No single factor determines the outcome of most NBA games, but Murray’s offensive performance is a clear barometer for the Nuggets. Including the playoffs, Murray has made more than 45 percent of his field goal attempts in a game 40 times this season. In those games, the Nuggets are 31-9. The 28 times that he’s hit fewer than 40 percent from the field, though? They’re just 13-15. Denver has won every playoff game in which he’s scored 20 or more points, starting with his remarkable 21-point fourth quarter in Game 2 against San Antonio. And the Nuggets have lost every postseason contest in which he’s failed to crack 20, including Wednesday’s Game 2 against Portland, during which Murray struggled and put up just 15 points on 6-for-18 shooting.

That Murray can vacillate from scorching to sputtering is nothing new. Denver head coach Michael Malone and president of basketball operations Tim Connelly each told our Kevin O’Connor back in January that improving Murray’s consistency as a secondary source of offense alongside Jokic ranks as a top priority for the development of both the 22-year-old guard and the Nuggets as a franchise. But such growing pains can be tough to deal with in the heat of a second-round series, with a berth in the Western Conference finals on the line. Especially when the player experiencing them is also dealing with some physical pain.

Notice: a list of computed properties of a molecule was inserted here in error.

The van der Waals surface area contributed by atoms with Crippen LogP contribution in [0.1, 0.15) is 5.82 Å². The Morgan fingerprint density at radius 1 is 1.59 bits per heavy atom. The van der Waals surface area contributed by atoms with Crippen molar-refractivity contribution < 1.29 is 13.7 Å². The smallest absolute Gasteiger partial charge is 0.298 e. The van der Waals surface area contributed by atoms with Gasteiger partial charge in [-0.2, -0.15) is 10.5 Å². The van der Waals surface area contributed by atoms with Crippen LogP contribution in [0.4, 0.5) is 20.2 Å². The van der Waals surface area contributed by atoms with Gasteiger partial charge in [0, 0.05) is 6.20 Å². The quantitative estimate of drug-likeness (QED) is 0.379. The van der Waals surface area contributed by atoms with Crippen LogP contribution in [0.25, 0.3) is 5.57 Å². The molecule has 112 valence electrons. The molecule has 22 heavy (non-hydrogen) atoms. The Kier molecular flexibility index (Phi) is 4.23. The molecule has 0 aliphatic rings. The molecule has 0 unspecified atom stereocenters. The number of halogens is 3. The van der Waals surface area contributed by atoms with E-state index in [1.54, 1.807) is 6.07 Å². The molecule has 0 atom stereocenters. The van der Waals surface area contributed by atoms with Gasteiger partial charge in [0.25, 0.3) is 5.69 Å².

Murray spent the end of the San Antonio series getting “around the clock” treatment on his left leg after Spurs center Jakob Poeltl caught him with a knee to the thigh on a screen in Game 6. After taking some more stiff screens early in Game 2 against the Blazers from big men Enes Kanter and Zach Collins, Murray again needed some work on the sideline—heat packs, this time on his right thigh—but was clearly limping as the game wore on. He gutted it out, hitting a 3-pointer and driving for a reverse layup in the final few minutes as the Nuggets tried to pull off a comeback, but he was visibly impaired; at times, he looked like he could barely move on either end of the court.